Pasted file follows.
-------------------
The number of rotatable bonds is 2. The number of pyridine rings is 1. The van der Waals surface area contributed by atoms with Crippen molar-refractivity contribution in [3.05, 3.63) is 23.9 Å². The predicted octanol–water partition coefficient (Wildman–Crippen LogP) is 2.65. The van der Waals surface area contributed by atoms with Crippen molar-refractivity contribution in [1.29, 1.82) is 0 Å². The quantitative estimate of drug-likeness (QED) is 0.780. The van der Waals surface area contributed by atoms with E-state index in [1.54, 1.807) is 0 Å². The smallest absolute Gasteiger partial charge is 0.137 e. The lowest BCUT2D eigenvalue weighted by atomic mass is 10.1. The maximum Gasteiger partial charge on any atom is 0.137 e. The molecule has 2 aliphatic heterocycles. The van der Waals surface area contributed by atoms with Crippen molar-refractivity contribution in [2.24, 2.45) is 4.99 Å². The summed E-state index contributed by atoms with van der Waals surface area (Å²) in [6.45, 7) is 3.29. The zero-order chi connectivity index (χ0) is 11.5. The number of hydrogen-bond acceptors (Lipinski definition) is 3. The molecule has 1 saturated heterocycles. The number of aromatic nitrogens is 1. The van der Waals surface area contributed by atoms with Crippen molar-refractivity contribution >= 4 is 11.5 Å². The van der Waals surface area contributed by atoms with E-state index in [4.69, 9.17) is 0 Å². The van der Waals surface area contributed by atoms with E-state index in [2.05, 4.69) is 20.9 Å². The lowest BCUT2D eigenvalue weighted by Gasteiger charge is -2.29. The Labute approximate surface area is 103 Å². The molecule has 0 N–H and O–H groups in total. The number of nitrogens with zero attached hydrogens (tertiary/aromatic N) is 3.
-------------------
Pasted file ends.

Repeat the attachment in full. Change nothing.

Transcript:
The number of rotatable bonds is 2. The number of pyridine rings is 1. The van der Waals surface area contributed by atoms with Crippen molar-refractivity contribution in [3.05, 3.63) is 23.9 Å². The predicted octanol–water partition coefficient (Wildman–Crippen LogP) is 2.65. The van der Waals surface area contributed by atoms with Crippen molar-refractivity contribution in [1.29, 1.82) is 0 Å². The quantitative estimate of drug-likeness (QED) is 0.780. The van der Waals surface area contributed by atoms with E-state index in [1.54, 1.807) is 0 Å². The smallest absolute Gasteiger partial charge is 0.137 e. The lowest BCUT2D eigenvalue weighted by atomic mass is 10.1. The maximum Gasteiger partial charge on any atom is 0.137 e. The molecule has 2 aliphatic heterocycles. The van der Waals surface area contributed by atoms with Crippen molar-refractivity contribution in [2.24, 2.45) is 4.99 Å². The summed E-state index contributed by atoms with van der Waals surface area (Å²) in [6.45, 7) is 3.29. The zero-order chi connectivity index (χ0) is 11.5. The number of hydrogen-bond acceptors (Lipinski definition) is 3. The molecule has 1 saturated heterocycles. The number of aromatic nitrogens is 1. The van der Waals surface area contributed by atoms with Crippen molar-refractivity contribution >= 4 is 11.5 Å². The van der Waals surface area contributed by atoms with E-state index in [4.69, 9.17) is 0 Å². The van der Waals surface area contributed by atoms with E-state index in [2.05, 4.69) is 20.9 Å². The lowest BCUT2D eigenvalue weighted by Gasteiger charge is -2.29. The Labute approximate surface area is 103 Å². The molecule has 0 N–H and O–H groups in total. The number of nitrogens with zero attached hydrogens (tertiary/aromatic N) is 3.